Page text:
Bixx and Yurro call her over to their table, try to out-charm each other for her attention. The tables the techs frequent are wedged in the back of the bar where it's cold and dark and the commandos don't have to look at them. But Gilina has to hack the system before John gets to the security checkpoint, and there is no time to court advances she has no intention of following through on. After exchanging a few desultory words with the boys, she passes within five metras of John on her way to the exit. He's talking with the Nebari, and Gilina keeps her head down, but she's close enough to see the smile lines in his face, the color of his eyes. Definitely, definitely him. His face is difficult to forget. She should know. She slips away before he looks in her direction.

There are nights when Gilina thinks about him, certainly. Days when she wonders what it would have been like to stay. Brief moments when life as a Peacekeeper isn't enough.

But mostly she's tried not to think about him. He is linked in her memory with things she would rather forget. Of course, in the moment she saw him again, the reasons she wanted to forget escaped her. She thinks that maybe it's all right, after all.

The security encryption takes less than a hundred microts to break through, and covering her tracks is easier than that. Gilina feels no remorse for saving him this way, or indeed at all. Imperceptible manipulation is the only way she has saved herself. And she is the keeper of secrets everyone has forgotten but her. Secrets only dead people know.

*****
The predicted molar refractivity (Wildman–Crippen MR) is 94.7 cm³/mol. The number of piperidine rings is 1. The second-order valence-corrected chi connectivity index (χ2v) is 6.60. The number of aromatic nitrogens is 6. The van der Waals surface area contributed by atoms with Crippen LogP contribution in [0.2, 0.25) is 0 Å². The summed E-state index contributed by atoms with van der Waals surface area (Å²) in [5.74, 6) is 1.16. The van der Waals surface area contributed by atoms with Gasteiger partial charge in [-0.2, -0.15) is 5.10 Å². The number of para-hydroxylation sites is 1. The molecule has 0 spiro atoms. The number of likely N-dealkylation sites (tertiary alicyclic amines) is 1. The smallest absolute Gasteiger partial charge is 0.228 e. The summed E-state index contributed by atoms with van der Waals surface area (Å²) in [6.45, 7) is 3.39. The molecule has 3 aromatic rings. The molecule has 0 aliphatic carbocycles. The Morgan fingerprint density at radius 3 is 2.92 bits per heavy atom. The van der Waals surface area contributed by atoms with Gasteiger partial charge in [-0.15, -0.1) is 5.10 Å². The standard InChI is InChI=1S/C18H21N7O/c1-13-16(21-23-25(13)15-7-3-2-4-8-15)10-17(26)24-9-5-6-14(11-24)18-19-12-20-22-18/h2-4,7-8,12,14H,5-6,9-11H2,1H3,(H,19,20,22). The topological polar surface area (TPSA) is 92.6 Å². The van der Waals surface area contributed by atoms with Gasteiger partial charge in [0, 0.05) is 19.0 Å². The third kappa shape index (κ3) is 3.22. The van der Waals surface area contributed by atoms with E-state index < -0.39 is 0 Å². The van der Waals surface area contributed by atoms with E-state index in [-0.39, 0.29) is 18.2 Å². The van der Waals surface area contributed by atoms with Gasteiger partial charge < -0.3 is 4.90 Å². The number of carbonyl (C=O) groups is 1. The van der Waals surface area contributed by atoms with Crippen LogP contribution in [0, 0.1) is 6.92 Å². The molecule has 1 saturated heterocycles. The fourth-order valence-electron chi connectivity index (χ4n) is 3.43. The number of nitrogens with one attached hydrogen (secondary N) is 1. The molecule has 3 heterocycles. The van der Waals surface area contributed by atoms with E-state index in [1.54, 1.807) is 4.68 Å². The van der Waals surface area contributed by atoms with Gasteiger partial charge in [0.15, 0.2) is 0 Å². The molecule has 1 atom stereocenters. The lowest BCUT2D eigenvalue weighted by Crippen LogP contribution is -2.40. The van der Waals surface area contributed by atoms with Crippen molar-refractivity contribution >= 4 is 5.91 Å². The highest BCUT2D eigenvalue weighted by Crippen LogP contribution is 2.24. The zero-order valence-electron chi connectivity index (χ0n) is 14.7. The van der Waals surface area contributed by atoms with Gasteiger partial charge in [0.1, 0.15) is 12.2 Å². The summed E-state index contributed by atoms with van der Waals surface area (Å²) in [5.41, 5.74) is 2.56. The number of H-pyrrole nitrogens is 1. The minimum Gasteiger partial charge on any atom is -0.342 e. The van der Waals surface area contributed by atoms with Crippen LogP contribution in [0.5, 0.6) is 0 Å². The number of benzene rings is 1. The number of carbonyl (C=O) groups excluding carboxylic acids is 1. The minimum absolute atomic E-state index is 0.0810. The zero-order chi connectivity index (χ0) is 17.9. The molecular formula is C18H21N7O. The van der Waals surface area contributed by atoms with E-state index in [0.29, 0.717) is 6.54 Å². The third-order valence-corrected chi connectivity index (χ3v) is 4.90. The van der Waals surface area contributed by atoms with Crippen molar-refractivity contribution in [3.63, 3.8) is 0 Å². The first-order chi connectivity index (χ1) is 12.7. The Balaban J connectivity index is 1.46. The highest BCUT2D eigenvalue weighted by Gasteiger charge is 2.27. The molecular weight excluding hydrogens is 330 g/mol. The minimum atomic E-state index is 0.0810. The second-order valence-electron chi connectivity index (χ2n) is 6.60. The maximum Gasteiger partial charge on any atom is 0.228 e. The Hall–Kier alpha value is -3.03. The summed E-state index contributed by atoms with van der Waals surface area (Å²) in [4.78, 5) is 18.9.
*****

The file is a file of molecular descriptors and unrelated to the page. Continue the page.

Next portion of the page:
Gilina still looked behind her every time she turned a corner. There had only been twenty arns between the night Teeg spent in Gilina's quarters and the day she died in that training accident. But in those twenty arns, Gilina was almost certain Teeg had been following her.

Probably a coincidence. Still, three weekens hadn't changed Gilina's new habit of looking over her shoulder, or the strange feeling that she was still being watched, even here on the crew transport bound for a Gammak Base. Away from the eyes of Crais, away from everyone save a few techs who wouldn't recognize physical or mental trauma if it came with an instruction manual. It seemed foolish, when no one would have cared even if she had told. But to Teeg, it had been a matter of pride, and pride was something Gilina thought she might understand one day.

Gilina's ribs were not healed. She hacked the med files yesterday and discovered that they should have healed long ago, according to standard medical procedure. It was easier to hack the files than to ask a medtech. And Gilina had found that there was almost nothing you couldn't do when you were always looking over your shoulder.